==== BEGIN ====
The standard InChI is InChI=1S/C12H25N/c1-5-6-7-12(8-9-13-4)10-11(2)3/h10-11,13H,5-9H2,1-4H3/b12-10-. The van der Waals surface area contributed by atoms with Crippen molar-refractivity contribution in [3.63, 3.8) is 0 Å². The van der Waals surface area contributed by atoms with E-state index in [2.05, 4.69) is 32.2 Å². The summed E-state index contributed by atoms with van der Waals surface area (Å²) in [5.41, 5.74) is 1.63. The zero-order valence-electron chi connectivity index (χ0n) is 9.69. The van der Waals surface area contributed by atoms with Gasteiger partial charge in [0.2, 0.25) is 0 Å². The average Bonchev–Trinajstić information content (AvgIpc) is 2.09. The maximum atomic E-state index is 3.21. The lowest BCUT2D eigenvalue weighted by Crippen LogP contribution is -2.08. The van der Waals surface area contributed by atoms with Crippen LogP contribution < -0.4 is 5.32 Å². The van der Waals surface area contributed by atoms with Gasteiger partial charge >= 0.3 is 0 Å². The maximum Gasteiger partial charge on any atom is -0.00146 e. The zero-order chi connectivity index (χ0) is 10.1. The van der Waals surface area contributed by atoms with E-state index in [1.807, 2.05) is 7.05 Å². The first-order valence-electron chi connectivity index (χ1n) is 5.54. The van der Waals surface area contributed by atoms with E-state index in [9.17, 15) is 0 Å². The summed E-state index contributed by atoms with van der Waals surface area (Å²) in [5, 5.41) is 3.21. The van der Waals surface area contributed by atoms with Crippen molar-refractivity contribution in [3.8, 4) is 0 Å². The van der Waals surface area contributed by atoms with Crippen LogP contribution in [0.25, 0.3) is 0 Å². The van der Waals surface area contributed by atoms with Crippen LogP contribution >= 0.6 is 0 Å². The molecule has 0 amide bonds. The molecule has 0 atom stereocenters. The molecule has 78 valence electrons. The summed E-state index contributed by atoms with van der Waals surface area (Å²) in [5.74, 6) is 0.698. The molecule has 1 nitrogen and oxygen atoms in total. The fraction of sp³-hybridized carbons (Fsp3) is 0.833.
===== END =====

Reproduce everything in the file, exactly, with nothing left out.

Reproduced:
The standard InChI is InChI=1S/C12H25N/c1-5-6-7-12(8-9-13-4)10-11(2)3/h10-11,13H,5-9H2,1-4H3/b12-10-. The van der Waals surface area contributed by atoms with Crippen molar-refractivity contribution in [3.63, 3.8) is 0 Å². The van der Waals surface area contributed by atoms with E-state index in [2.05, 4.69) is 32.2 Å². The summed E-state index contributed by atoms with van der Waals surface area (Å²) in [5.41, 5.74) is 1.63. The zero-order valence-electron chi connectivity index (χ0n) is 9.69. The van der Waals surface area contributed by atoms with Gasteiger partial charge in [0.2, 0.25) is 0 Å². The average Bonchev–Trinajstić information content (AvgIpc) is 2.09. The maximum atomic E-state index is 3.21. The lowest BCUT2D eigenvalue weighted by Crippen LogP contribution is -2.08. The van der Waals surface area contributed by atoms with Crippen LogP contribution < -0.4 is 5.32 Å². The van der Waals surface area contributed by atoms with Gasteiger partial charge >= 0.3 is 0 Å². The maximum Gasteiger partial charge on any atom is -0.00146 e. The zero-order chi connectivity index (χ0) is 10.1. The van der Waals surface area contributed by atoms with E-state index in [1.807, 2.05) is 7.05 Å². The first-order valence-electron chi connectivity index (χ1n) is 5.54. The van der Waals surface area contributed by atoms with E-state index in [9.17, 15) is 0 Å². The summed E-state index contributed by atoms with van der Waals surface area (Å²) in [5, 5.41) is 3.21. The van der Waals surface area contributed by atoms with Crippen molar-refractivity contribution in [3.8, 4) is 0 Å². The van der Waals surface area contributed by atoms with Crippen LogP contribution in [0.25, 0.3) is 0 Å². The van der Waals surface area contributed by atoms with Crippen LogP contribution >= 0.6 is 0 Å². The molecule has 0 amide bonds. The molecule has 0 atom stereocenters. The molecule has 78 valence electrons. The summed E-state index contributed by atoms with van der Waals surface area (Å²) in [5.74, 6) is 0.698. The molecule has 1 nitrogen and oxygen atoms in total. The fraction of sp³-hybridized carbons (Fsp3) is 0.833.